Upper Deck had it right with the Shadow Box cards, and they had it more correct when they started looking to create content that isn’t game used or signed. You just need ideas. I asked a representative about content creation in Chicago with a very simple question – How many times do you guys actually just try to think of new ways to build content? Do you ever just sit around a conference table and figure it out? His answer? “We used to, but we don’t anymore.” Perfect.
Panini has been on my shit list for watering down every element of the box break. Its awful. 4 hits – 2 autos and 2 jerseys – 90-100 bucks. Its like clockwork for almost every product. Topps isn’t much better, but they have more success because design and theme is much better. Who says you need to charge that much if you just take the approach to go after DEMAND through lowering SUPPLY. Autographs should be tougher to pull, and that is why Topps’ SP Rookie Autos that ran through the first products were much more valuable. There weren’t as many of them, so more people wanted them.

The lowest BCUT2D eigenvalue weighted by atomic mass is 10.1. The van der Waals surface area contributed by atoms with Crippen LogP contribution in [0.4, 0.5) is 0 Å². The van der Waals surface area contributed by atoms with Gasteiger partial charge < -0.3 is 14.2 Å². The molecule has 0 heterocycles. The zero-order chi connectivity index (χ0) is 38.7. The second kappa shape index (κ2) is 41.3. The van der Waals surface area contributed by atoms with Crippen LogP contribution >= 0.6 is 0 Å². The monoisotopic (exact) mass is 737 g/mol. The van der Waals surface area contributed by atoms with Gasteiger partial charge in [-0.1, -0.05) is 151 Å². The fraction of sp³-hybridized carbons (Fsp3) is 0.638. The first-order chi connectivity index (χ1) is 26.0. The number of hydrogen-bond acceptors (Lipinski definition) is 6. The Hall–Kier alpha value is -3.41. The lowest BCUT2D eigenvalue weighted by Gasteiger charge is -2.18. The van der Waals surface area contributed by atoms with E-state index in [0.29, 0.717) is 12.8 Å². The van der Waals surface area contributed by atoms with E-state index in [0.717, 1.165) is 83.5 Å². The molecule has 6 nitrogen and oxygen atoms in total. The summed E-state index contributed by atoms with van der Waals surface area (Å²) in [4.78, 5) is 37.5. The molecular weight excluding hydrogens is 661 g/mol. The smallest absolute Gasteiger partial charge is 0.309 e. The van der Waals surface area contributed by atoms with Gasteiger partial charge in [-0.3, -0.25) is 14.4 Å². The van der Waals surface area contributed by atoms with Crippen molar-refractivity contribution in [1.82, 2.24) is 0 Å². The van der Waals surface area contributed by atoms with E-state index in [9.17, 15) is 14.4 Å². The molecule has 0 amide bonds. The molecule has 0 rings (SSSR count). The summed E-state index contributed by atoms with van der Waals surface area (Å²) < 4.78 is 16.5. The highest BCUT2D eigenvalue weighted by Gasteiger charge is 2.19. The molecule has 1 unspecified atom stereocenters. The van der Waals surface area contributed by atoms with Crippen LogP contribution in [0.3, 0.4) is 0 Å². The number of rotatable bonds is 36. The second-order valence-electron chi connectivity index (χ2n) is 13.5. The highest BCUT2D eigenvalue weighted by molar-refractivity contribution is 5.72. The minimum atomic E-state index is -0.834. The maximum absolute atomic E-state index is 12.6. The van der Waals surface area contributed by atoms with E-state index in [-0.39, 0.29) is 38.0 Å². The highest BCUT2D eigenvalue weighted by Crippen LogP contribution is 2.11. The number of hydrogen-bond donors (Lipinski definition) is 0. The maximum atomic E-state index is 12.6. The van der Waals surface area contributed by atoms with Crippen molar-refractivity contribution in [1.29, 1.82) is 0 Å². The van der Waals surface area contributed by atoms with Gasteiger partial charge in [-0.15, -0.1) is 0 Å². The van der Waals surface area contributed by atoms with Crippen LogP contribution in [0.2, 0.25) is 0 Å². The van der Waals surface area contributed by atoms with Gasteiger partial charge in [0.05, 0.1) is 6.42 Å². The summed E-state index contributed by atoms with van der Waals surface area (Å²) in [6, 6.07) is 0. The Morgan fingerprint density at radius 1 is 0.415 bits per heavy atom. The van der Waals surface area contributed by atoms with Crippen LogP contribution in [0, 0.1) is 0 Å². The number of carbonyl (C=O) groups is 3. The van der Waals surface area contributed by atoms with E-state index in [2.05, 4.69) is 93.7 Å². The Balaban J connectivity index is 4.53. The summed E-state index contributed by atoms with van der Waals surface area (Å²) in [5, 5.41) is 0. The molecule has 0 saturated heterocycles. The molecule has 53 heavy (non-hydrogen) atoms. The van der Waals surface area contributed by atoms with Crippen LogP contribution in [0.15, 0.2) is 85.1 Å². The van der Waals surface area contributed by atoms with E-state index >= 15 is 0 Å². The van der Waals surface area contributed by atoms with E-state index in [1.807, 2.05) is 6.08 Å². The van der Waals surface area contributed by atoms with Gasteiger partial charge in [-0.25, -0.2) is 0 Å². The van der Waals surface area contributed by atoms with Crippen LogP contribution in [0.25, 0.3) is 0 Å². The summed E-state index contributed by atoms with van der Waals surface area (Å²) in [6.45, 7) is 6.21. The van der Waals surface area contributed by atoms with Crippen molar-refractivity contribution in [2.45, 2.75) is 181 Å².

Are these the only way to improve on products?
No, these ways are the tip of the iceberg, but it is really hard to be happy that they are seemingly ignored. If companies are going to weather ANOTHER recession that is on its way, things are going to need to change. Not only will they need to change, they will need to change drastically. What works now will not work forever, and that’s saying that it actually does work now. Apple is where it is because they adjusted things ahead of the market’s need. I think the most successful companies will figure this out and we will start to see exactly what they mean when they say groundbreaking improvements. Ill tell you this – ITS NOT VIDEO CARDS.